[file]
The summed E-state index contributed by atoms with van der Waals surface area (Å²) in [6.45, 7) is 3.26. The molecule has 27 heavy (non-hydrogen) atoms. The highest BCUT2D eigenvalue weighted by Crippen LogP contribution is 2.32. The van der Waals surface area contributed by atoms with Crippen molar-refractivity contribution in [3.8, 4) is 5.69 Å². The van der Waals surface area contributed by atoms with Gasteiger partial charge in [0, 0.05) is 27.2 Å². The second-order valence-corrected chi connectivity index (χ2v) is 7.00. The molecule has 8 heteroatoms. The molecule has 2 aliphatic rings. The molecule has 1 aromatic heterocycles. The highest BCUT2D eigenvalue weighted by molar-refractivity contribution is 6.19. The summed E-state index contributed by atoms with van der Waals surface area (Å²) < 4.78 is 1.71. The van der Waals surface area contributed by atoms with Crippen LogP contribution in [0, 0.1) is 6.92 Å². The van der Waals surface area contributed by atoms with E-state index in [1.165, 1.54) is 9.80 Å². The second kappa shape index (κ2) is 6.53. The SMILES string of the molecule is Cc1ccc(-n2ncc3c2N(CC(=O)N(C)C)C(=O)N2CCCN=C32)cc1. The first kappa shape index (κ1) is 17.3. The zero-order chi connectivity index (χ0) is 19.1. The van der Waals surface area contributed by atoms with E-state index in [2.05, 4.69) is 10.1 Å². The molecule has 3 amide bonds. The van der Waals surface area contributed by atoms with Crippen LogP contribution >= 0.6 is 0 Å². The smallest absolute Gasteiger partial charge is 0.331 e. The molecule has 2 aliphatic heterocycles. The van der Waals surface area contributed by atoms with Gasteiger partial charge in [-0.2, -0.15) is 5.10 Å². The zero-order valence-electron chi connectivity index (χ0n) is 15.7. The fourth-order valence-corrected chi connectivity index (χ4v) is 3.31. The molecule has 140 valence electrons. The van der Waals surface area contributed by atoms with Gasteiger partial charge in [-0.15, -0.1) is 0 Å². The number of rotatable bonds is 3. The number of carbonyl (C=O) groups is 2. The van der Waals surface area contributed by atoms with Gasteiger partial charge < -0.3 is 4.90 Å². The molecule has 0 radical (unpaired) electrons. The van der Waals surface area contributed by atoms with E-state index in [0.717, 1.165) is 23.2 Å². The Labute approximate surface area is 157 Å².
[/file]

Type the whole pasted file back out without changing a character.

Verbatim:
The summed E-state index contributed by atoms with van der Waals surface area (Å²) in [6.45, 7) is 3.26. The molecule has 27 heavy (non-hydrogen) atoms. The highest BCUT2D eigenvalue weighted by Crippen LogP contribution is 2.32. The van der Waals surface area contributed by atoms with Crippen molar-refractivity contribution in [3.8, 4) is 5.69 Å². The van der Waals surface area contributed by atoms with Gasteiger partial charge in [0, 0.05) is 27.2 Å². The second-order valence-corrected chi connectivity index (χ2v) is 7.00. The molecule has 8 heteroatoms. The molecule has 2 aliphatic rings. The molecule has 1 aromatic heterocycles. The highest BCUT2D eigenvalue weighted by molar-refractivity contribution is 6.19. The summed E-state index contributed by atoms with van der Waals surface area (Å²) < 4.78 is 1.71. The van der Waals surface area contributed by atoms with Crippen LogP contribution in [0, 0.1) is 6.92 Å². The van der Waals surface area contributed by atoms with E-state index in [1.165, 1.54) is 9.80 Å². The second kappa shape index (κ2) is 6.53. The SMILES string of the molecule is Cc1ccc(-n2ncc3c2N(CC(=O)N(C)C)C(=O)N2CCCN=C32)cc1. The first kappa shape index (κ1) is 17.3. The zero-order chi connectivity index (χ0) is 19.1. The van der Waals surface area contributed by atoms with E-state index in [2.05, 4.69) is 10.1 Å². The molecule has 3 amide bonds. The van der Waals surface area contributed by atoms with Crippen LogP contribution >= 0.6 is 0 Å². The smallest absolute Gasteiger partial charge is 0.331 e. The molecule has 2 aliphatic heterocycles. The van der Waals surface area contributed by atoms with Gasteiger partial charge in [-0.2, -0.15) is 5.10 Å². The zero-order valence-electron chi connectivity index (χ0n) is 15.7. The fourth-order valence-corrected chi connectivity index (χ4v) is 3.31. The molecule has 140 valence electrons. The van der Waals surface area contributed by atoms with Gasteiger partial charge in [-0.15, -0.1) is 0 Å². The number of rotatable bonds is 3. The number of carbonyl (C=O) groups is 2. The van der Waals surface area contributed by atoms with Gasteiger partial charge < -0.3 is 4.90 Å². The molecule has 0 radical (unpaired) electrons. The van der Waals surface area contributed by atoms with E-state index in [0.717, 1.165) is 23.2 Å². The Labute approximate surface area is 157 Å².